December is the cruelest month, I think, the land is dead, the flowers have died, there is too much memory and too little desire. The bus picks up with a lurch and I slide into a seat along the aisle. I don’t turn to look out the window. You are still sitting there. I close my eyes and give you a quick kiss. The bus shudders to a halt.
    “I’m going to take it,” I say, and flag it down.
    “Oh, come on,” you say, “tell me.”
    The fluorescent tube of light above us flickers. I want to speak, my mouth parts, but nothing comes out.
    “It’s my bus,” I say.
    You have an early flight to catch, but we sit at the bus stop for a long time, looking at our feet.
    The ships glitter on the horizon. A bicycle curls through the air behind us. I bury my face in the front of your shirt, inhaling the clotted humidity buried in your skin. We don’t say much. I can feel the calluses of your palm against mine.
    “Let’s go,” I say, “I want to bring you to the beach.” The rain softens.
    You stir your coffee. I want to tell you that my heart has hollowed out, flopped onto the table between us – there it is, I want to say, look down, look.
    “I don’t know,” you say, and you genuinely don’t, “I guess you’re not the one.”
    I can’t look at you. I can barely manage a why.
    “Even if you come to London, if you’re here for two years,” your voice catches, or perhaps it doesn’t, “I don’t think it’s going to work.”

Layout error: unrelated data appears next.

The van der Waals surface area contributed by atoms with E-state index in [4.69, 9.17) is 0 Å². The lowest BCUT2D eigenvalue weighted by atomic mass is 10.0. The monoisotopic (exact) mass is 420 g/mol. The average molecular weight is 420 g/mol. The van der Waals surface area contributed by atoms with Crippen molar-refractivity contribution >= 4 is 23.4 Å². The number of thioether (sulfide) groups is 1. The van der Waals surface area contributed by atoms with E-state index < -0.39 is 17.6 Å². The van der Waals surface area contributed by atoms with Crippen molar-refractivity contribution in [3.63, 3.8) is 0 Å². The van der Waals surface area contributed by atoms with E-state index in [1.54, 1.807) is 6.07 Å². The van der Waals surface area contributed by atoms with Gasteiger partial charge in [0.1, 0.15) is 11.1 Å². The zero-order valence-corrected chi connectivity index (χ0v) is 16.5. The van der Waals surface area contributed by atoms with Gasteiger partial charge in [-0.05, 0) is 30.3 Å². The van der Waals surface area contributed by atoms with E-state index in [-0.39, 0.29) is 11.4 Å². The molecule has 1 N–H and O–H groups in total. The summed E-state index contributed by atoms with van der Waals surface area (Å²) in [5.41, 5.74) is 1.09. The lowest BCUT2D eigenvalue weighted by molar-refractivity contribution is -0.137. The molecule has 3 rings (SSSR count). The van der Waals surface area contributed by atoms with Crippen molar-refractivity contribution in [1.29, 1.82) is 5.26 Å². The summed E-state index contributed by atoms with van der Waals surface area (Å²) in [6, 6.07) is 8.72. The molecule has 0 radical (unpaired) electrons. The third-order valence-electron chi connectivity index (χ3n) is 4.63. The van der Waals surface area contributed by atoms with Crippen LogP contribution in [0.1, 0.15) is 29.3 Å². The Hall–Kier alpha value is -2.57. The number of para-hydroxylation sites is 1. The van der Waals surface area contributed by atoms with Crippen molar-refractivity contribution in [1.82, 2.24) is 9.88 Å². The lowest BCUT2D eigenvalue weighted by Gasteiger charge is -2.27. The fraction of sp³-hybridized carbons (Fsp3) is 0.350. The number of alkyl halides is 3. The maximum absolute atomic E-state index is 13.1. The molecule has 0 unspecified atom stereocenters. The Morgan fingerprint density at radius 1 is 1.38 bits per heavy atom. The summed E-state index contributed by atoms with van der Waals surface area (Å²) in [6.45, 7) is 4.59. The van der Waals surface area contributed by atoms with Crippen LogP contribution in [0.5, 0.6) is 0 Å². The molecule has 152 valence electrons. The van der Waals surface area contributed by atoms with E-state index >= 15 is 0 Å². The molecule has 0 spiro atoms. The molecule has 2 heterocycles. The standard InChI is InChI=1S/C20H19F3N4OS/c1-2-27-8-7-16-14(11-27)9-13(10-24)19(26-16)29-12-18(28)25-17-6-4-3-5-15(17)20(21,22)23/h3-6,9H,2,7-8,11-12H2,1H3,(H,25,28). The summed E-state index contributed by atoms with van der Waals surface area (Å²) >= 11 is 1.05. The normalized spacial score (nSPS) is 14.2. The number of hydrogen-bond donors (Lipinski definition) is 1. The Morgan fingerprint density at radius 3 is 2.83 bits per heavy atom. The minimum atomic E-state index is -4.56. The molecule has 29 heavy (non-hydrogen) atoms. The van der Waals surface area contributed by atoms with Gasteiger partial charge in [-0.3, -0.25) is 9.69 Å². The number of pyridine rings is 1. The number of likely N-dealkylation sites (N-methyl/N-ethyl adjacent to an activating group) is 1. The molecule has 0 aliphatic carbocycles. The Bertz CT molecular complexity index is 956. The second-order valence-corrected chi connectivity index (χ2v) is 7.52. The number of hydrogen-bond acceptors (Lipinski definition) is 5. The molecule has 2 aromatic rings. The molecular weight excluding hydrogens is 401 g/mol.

There is a blank between this, a stubbed silence. Your eyes die out.
    “So, let’s say, hypothetically. I go to London for my master’s degree, something, I don’t know.”
    There is a cold knot in my stomach that I am ignoring. Our conversation is stumbling dangerously down the road less travelled. People are shuffling around us in a sort of dazed murmur. We are sitting in one of those al fresco cafes, outdoors but not exactly.
    The rain is coming down in warm sheets when I meet you at the train station. There is a sort of melancholic symmetry to this. I ask you if you’d like to go for a walk, and you say yes. The first thing you asked me, three years ago, was if I would like a walk in the rain, with you. It is your last night here.
    When I emerge from the bathroom, my eyes shot with red and my hair rumpled, you’ve already poured me a glass of water. I peel off the blankets, trying not to wake you, but you wake up anyway. The light is still faint when I blink awake.
    “It’s been really good to see you,” you say, the last thing I hear before I fall asleep.
    My legs are across your lap, and you are cupping my face in your palms. I cannot remember how we ended up sitting here, in this thick quiet. You are flying back to London in two nights. We have finished a bottle of port between us, and we are standing on a silent balcony at four in the morning.